Get vaccinated before you depart.

Before I left for my trip, I went to a travel clinic to get vaccinated. After a consultation with my doctor, he suggested a list of vaccinations for my trip, including Typhoid Fever, Japanese Encephalitis, Polio, and Hepatitis A. After getting these vaccines, I then had to decide whether to get a few more vaccines that were not as highly recommended. Ultimately, I decided that it would be okay to skip them. One of the series of vaccines that I opted not to get was for Rabies prevention.

While my travel plans didn’t specifically include any interactions with animals, I am an animal lover and a nature lover. I should have been more realistic about the likelihood that I would be interacting with animals. I also should have considered that I would be in rural areas of Southeast Asia without consistent access to medical care and the necessary post-exposure Rabies treatment.

Travel is unpredictable – and that’s the fun of it! If you’re going to be travelling to new places and trying new things, you can’t be too sure of what you will or will not encounter. Save yourself the hassle later and get the required and recommended vaccines from a doctor you trust back home – otherwise you might find yourself scrambling to find emergency care abroad.

If you’re not sure what vaccines to get for your trip, check out our blogs on how to determine which vaccines to get, and how to do it on a budget.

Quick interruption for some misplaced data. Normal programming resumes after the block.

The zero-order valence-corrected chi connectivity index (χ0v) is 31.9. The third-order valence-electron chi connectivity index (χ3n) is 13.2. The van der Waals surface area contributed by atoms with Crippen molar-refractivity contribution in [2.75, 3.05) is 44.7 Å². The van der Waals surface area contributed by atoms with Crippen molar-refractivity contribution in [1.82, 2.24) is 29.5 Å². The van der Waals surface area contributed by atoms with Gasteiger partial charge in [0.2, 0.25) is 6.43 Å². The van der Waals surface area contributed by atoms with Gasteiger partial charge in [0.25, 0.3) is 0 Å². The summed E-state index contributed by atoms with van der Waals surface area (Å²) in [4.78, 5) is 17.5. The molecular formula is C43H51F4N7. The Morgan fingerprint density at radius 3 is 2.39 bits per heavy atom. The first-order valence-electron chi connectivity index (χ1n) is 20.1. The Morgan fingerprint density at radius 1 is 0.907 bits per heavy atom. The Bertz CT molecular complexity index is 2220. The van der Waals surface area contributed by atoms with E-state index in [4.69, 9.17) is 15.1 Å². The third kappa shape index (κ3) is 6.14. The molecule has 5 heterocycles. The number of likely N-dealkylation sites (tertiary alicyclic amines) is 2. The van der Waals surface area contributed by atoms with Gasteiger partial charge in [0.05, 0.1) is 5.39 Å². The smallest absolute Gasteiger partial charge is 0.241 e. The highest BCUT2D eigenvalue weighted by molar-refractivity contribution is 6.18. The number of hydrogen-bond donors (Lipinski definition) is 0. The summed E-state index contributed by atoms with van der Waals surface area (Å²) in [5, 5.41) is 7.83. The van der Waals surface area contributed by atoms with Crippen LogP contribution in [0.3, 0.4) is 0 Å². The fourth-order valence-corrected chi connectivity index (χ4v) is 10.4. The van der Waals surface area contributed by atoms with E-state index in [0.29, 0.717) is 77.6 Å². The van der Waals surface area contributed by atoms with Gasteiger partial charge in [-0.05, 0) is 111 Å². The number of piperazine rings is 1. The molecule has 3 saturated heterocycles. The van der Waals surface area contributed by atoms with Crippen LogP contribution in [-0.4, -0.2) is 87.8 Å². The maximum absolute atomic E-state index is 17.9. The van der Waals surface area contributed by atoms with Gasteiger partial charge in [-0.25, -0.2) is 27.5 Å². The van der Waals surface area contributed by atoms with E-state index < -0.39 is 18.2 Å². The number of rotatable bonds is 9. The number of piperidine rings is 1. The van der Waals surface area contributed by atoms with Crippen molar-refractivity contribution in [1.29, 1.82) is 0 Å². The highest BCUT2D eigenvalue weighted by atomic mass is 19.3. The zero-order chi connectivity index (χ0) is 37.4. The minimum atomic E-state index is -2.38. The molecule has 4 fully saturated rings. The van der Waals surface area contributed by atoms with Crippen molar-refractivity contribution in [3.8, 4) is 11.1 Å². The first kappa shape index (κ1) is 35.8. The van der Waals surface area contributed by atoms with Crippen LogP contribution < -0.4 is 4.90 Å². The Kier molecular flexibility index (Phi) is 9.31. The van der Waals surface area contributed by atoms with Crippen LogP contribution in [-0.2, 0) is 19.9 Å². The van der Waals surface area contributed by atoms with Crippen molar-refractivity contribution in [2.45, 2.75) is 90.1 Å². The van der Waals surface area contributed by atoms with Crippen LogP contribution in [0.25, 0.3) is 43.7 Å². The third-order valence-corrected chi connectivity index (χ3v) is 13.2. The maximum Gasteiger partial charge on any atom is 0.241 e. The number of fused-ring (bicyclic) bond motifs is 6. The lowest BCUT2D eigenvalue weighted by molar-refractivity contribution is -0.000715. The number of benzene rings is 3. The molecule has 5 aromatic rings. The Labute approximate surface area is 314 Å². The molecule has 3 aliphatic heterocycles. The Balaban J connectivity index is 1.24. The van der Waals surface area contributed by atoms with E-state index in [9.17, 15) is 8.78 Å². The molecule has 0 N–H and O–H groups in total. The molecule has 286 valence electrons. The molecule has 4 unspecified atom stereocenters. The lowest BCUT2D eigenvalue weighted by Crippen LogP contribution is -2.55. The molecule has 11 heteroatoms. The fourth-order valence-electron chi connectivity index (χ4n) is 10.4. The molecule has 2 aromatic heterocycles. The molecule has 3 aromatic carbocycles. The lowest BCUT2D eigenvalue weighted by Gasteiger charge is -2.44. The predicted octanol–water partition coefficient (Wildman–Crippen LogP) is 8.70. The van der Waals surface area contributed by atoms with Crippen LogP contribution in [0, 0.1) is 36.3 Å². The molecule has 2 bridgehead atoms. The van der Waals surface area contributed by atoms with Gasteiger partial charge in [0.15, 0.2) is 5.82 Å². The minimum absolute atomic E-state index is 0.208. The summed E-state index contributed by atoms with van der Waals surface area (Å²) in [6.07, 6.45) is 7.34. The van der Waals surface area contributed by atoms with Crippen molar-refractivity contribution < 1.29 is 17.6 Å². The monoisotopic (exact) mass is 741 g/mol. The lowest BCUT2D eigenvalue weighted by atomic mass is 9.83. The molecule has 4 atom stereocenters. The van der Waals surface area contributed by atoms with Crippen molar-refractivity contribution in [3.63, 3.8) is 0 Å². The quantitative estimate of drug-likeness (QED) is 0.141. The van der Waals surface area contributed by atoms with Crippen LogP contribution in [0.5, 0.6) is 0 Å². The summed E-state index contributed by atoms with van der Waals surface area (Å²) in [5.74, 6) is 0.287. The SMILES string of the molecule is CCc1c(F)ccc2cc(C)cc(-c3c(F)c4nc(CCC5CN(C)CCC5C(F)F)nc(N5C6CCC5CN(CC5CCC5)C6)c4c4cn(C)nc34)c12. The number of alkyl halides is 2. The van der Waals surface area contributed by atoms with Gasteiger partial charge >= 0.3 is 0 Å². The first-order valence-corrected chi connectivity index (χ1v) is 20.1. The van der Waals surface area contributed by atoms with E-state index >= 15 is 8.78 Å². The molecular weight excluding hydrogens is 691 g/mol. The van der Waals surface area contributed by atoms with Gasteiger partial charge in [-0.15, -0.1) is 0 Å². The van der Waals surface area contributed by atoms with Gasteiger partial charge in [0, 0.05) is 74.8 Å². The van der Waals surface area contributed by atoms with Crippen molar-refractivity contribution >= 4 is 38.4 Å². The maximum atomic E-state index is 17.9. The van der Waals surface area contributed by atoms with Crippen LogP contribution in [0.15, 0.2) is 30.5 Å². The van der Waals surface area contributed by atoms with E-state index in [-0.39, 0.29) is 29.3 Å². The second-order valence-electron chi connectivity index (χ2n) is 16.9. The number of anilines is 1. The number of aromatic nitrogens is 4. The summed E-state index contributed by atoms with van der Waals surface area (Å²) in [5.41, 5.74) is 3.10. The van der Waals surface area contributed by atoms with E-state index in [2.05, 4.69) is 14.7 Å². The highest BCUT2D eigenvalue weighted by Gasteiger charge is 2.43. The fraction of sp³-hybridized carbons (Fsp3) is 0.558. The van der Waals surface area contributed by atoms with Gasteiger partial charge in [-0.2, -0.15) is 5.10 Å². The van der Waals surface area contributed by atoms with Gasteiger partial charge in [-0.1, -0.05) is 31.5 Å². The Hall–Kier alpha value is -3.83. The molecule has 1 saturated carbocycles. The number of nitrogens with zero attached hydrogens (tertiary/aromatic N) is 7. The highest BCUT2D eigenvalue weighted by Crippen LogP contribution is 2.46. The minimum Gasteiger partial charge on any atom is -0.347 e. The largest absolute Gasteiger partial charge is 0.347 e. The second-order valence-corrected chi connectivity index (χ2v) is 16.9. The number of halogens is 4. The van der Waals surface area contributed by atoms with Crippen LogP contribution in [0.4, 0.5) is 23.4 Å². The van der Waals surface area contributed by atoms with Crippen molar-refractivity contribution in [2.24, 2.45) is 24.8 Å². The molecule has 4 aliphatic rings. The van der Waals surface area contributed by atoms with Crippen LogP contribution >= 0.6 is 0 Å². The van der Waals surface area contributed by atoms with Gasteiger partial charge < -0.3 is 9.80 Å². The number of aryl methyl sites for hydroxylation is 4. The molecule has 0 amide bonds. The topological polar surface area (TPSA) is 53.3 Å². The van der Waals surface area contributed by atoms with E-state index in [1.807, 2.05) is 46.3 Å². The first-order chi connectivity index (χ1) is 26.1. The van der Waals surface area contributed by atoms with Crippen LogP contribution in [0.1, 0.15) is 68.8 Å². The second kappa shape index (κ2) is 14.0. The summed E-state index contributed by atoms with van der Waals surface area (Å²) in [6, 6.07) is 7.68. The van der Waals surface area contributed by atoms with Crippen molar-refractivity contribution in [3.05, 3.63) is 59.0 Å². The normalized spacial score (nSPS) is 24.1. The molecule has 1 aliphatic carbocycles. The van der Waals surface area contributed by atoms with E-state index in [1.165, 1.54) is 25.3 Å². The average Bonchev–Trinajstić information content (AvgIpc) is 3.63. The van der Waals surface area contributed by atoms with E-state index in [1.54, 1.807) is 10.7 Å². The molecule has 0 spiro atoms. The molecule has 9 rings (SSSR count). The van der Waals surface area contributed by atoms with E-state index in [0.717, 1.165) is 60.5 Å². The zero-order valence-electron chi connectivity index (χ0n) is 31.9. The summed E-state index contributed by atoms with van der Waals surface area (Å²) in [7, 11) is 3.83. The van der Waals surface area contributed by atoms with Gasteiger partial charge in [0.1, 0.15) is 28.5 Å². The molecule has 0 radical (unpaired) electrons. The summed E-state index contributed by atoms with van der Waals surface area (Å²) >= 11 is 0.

Be aware of fake drugs.

Following my motorcycle accident in Vietnam, on the advice of a kind Airbnb host, I decided to visit a pharmacy and get some antibiotics – just in case any of my self-treated wounds developed an infection. The pharmacist I visited recommended that I take three pills a day for six days as a preventative measure. I continued to visit local pharmacies and purchase antibiotics for any other accidents that occurred over my months abroad. However, what I didn’t know then, but I do know now, is the prevalence of fake drugs – especially in Southeast Asia.

Fake or counterfeit drugs are substances that include too much, too little, or no active ingredient, or contain toxic ingredients. These substances are intended to deliberately mislead patients and health professionals, as they often look exactly like the real thing. Substandard medications are also a concern – they are produced by legitimate manufacturers but do not meet quality standards (for example, they may be contaminated or expired). Fake and substandard medications can lead to further illness, disability, or even death.

I was lucky not to get ill from any drugs I bought, or maybe I was lucky and only got the real stuff. In any case, I really wish I had known about how widespread fake medication is abroad. If I had been more aware, I could have been more diligent when buying and consuming these products on my trip.

To reduce the risk of encountering fake medications, make sure you get vaccinated and buy all the medication you need before you depart. If you find yourself in a situation where you do need to buy medication abroad, opt for pharmacies in large urban areas and check the dosage and expiration date of the medication. Do not purchase medication online, from an unlicensed pharmacy, or from a street vendor or market. If you’re unsure about the safety of pharmacies where you are, the doctors listed in the IAMAT Medical Directory can help you find a reputable pharmacy.

 

My trip through Asia was one of the best experiences of my life. Travelling far from home in new places and experiencing new cultures is something that I hope everyone has the opportunity to do. There will always be challenges while travelling, as you can never be 100% prepared for the unknown. However, by doing your research and making sure you are prepared for everything you can predict, you can travel more freely and turn those unexpected occurrences into minor hiccups – which will make your trip all the more enjoyable!

Article and pictures by: Jacqueline Tucci

Travel Health Journal